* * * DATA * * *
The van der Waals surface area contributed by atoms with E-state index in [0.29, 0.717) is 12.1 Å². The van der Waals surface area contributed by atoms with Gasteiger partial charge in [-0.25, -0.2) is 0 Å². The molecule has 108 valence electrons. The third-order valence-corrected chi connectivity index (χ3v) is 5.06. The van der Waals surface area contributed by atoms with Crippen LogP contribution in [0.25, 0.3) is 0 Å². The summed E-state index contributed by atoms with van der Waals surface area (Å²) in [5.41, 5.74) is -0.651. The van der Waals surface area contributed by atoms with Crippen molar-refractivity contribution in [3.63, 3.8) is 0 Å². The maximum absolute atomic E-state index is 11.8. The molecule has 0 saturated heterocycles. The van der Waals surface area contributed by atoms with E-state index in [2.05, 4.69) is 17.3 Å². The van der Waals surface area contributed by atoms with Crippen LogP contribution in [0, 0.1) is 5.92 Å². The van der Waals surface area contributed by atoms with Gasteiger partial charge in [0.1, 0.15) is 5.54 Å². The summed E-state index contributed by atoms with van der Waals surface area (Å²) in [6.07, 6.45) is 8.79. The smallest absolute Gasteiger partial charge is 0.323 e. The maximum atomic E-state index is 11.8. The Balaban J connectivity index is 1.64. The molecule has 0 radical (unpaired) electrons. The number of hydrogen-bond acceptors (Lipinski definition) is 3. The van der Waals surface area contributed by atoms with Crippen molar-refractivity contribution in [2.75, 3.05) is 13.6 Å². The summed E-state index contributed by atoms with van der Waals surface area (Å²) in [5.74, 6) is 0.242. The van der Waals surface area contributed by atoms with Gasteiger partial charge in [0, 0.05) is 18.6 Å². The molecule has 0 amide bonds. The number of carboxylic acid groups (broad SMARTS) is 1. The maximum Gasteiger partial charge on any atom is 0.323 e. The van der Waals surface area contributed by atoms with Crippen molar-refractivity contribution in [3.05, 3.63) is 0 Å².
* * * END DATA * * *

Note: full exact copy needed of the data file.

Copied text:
The van der Waals surface area contributed by atoms with E-state index in [0.29, 0.717) is 12.1 Å². The van der Waals surface area contributed by atoms with Gasteiger partial charge in [-0.25, -0.2) is 0 Å². The molecule has 108 valence electrons. The third-order valence-corrected chi connectivity index (χ3v) is 5.06. The van der Waals surface area contributed by atoms with Crippen LogP contribution in [0.25, 0.3) is 0 Å². The summed E-state index contributed by atoms with van der Waals surface area (Å²) in [5.41, 5.74) is -0.651. The van der Waals surface area contributed by atoms with Crippen molar-refractivity contribution in [3.63, 3.8) is 0 Å². The maximum absolute atomic E-state index is 11.8. The molecule has 0 saturated heterocycles. The van der Waals surface area contributed by atoms with E-state index in [2.05, 4.69) is 17.3 Å². The van der Waals surface area contributed by atoms with Crippen LogP contribution in [0, 0.1) is 5.92 Å². The van der Waals surface area contributed by atoms with Gasteiger partial charge in [0.1, 0.15) is 5.54 Å². The summed E-state index contributed by atoms with van der Waals surface area (Å²) in [6.07, 6.45) is 8.79. The smallest absolute Gasteiger partial charge is 0.323 e. The maximum atomic E-state index is 11.8. The Balaban J connectivity index is 1.64. The molecule has 0 radical (unpaired) electrons. The number of hydrogen-bond acceptors (Lipinski definition) is 3. The van der Waals surface area contributed by atoms with Crippen molar-refractivity contribution in [2.75, 3.05) is 13.6 Å². The summed E-state index contributed by atoms with van der Waals surface area (Å²) in [5.74, 6) is 0.242. The van der Waals surface area contributed by atoms with Gasteiger partial charge in [0, 0.05) is 18.6 Å². The molecule has 0 amide bonds. The number of carboxylic acid groups (broad SMARTS) is 1. The maximum Gasteiger partial charge on any atom is 0.323 e. The van der Waals surface area contributed by atoms with Crippen molar-refractivity contribution in [3.05, 3.63) is 0 Å².